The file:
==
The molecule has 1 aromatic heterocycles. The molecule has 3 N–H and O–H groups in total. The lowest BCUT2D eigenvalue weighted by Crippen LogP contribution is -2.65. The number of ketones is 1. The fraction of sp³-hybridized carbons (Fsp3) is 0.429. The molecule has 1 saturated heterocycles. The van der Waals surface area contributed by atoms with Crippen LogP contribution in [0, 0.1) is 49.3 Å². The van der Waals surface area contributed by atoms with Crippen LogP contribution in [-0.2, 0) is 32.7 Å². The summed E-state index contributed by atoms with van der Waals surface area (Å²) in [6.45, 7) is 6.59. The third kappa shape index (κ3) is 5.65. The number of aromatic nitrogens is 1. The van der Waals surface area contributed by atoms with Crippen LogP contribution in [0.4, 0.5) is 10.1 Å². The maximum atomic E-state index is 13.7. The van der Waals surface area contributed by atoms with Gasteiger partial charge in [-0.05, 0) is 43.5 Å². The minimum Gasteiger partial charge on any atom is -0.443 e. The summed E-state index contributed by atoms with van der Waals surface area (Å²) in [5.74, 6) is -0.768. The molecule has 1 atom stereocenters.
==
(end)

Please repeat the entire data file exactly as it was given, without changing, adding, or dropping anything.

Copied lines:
The molecule has 1 aromatic heterocycles. The molecule has 3 N–H and O–H groups in total. The lowest BCUT2D eigenvalue weighted by Crippen LogP contribution is -2.65. The number of ketones is 1. The fraction of sp³-hybridized carbons (Fsp3) is 0.429. The molecule has 1 saturated heterocycles. The van der Waals surface area contributed by atoms with Crippen LogP contribution in [0, 0.1) is 49.3 Å². The van der Waals surface area contributed by atoms with Crippen LogP contribution in [-0.2, 0) is 32.7 Å². The summed E-state index contributed by atoms with van der Waals surface area (Å²) in [6.45, 7) is 6.59. The third kappa shape index (κ3) is 5.65. The number of aromatic nitrogens is 1. The van der Waals surface area contributed by atoms with Crippen LogP contribution in [0.4, 0.5) is 10.1 Å². The maximum atomic E-state index is 13.7. The van der Waals surface area contributed by atoms with Gasteiger partial charge in [-0.05, 0) is 43.5 Å². The minimum Gasteiger partial charge on any atom is -0.443 e. The summed E-state index contributed by atoms with van der Waals surface area (Å²) in [5.74, 6) is -0.768. The molecule has 1 atom stereocenters.